When I was a child, growing up on Long island, in New York State, I seem to recall we had separate observances of Lincoln’s Birthday and Washington’s Birthday, but that, at some point, these “holidays” were combined into a single holiday, Presidents’ Day, honoring both men. This recollection is partly right (New York state is one of only seven states that observe Lincoln’s Birthday as a legal holiday; Connecticut, where I reside now, is another), as this corresponds with the fact that it was in 1971 (Per Wikipedia, “Washington’s Birthday”), when I was six, that the federal holiday honoring Washington was changed from February 22 (his actual birthday, per the Gregorian calendar, as per Wikipedia.org) to the third Monday in February (which never falls after February 21, per Wikipedia) by the Uniform Monday Hoiiday Act.
For several reasons, I thought it might be both interesting and informative to explore and discuss the distinctions among these three holidays. First, it seems to me there is a lot of confusion, among many people, about what the differences are. Secondly, these observances have evolved over time. Third, the observance, or lack thereof, of the above holidays, varies among the 50 U.S. states. And perhaps most importantly, the combining of the days, by some states, in conjunction with changing the official date when Washington’s birthday is observed, seems to have diminished the importance of both days.
For example, an article entitled “’Presidents Day’” The Truth Behind the Holiday: George Washington, the Man and Myth, Washington’s Birthday or Presidents Day” (www.mount Vernon.org), laments that the law which moved the observance of Washington’s Birthday (more about that later) from February 22, his actual birthday, to the third Monday of February, caused us to partially lose “the value and identity of the importance of his [Washington’s] birthday.”
There are several differences among the above observances. First, Washington’s birthday (“’President’s Day’ The Truth Behind the Holiday), first became a federal holiday on January 31, 1879 whereas Lincoln’s Birthday was never a federal holiday (Wikipedia: “Lincoln’s Birthday). Lincoln’s birthday is only observed as a separate legal holiday in seven states: Connecticut, Illinois, Indiana, Kentucky, Ohio, Missouri, and New York (Wikipedia.org).
Secondly, according to Constitution Daily (“How Abraham Lincoln lost his birthday holiday,” by Scott Bomboy, February 12, 2013,constitutioncenter.org) , four states, Connecticut , Illinois, Missouri , and New York observe Lincoln’s birthday on February 12, Lincoln’s actual birthday, regardless of the day of the week on which this date falls. But Indiana and New Mexico commemorate Lincoln’s birthday on the day after Thanksgiving.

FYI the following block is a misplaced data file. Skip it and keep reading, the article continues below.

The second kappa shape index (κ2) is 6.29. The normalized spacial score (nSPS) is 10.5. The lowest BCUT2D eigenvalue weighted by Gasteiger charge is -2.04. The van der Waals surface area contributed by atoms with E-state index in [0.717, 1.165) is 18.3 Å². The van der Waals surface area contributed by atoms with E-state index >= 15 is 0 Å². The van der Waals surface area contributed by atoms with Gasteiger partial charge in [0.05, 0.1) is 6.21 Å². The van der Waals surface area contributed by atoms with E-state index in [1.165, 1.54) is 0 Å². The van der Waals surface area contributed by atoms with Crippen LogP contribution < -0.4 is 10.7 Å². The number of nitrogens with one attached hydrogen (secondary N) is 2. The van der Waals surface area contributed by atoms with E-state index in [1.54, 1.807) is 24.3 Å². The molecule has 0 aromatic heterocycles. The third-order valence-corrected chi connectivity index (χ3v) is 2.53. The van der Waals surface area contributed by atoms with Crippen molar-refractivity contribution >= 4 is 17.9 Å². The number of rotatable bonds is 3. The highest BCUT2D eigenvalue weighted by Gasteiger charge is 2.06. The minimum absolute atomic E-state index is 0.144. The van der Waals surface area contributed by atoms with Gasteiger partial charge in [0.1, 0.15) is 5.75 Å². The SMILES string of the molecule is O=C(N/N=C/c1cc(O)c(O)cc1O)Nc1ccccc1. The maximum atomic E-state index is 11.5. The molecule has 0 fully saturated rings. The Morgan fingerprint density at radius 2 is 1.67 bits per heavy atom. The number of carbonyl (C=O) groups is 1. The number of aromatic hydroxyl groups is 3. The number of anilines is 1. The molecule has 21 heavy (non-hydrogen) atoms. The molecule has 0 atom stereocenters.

Regarding confusion among the various Presidential holidays above, a major contributing factor would be the various naming conventions used by states that honor both Washington and Lincoln’s birthday and the fact that the federal holiday of President’s Day (note the apostrophe after the “t”) only “commemorates George Washington’s observed birthday: There is no national holiday called Presidents Day (Bomboy, 2013).” Examples of states that honor BOTH Washington and Lincoln together are Montana, which observes “Lincoln’s and Washington’s Birthday,” Colorado and Ohio, which observe Washington-Lincoln-Day, and Minnesota, which observes “Washington’s and Lincoln’s Birthday.”
As if the above naming conventions weren’t confusing enough, many states have an official state holiday, which honors Washington, but is called President’s Day in some (such as Alaska, Idaho, Maryland, and Massachusetts, to name a few), Presidents’ Day (in such states as Hawaii, New Mexico, and North Dakota), and plain old Presidents Day (no apostrophe), in Michigan, Nevada, New Jersey, and Oregon (“Washington’s Birthday” , Wikipedia.org).
So what is the difference among the states using the word President in the holiday? There may not be, according to history.com, which states that, while Washington and Lincoln continue to be America’s two best known presidents, Presidents’ Day [as spelled by history.com] is widely considered to be a day to honor the “lives and achievements of all of America’s chief executives.” History.com goes on to say, however, that some lawmakers have disapproved of this practice, contending that “grouping” all the presidents together detracts from the legacies of such luminaries as Washington and Lincoln.
And so back to what this writer considers the most important question: Does honoring all the U.S. presidents detract from the legacies of Washington, one of the founding fathers who created our union,and Lincoln who was responsible for preserving our union? The above described confusion, created by the different practices and naming conventions for President’s Day (the federal version) among the various states, as described above, probably is one factor minimizing the importance of Washington and Lincoln.
It was probably the Uniform Monday Holiday Act, however, which has detracted the most from the legacies of Washington and Lincoln. This law, which took effect as the result of an executive order from President Nixon changed the observance of the federal holiday of Washington’s Birthday from February 22 to the third Monday of February. As we now know, this was done in part to create a convenient three day holiday for our workers and, per history.com, was supported by “labor unions as a surefire way to bolster retail sales.”
While I, too, appreciate having a long weekend, I can’t help thinking President’s Day might be a great time to read up on Washington or Lincoln and to teach our kids about these great leaders. This could help restore meaning to the holiday and still leave time to catch a great sale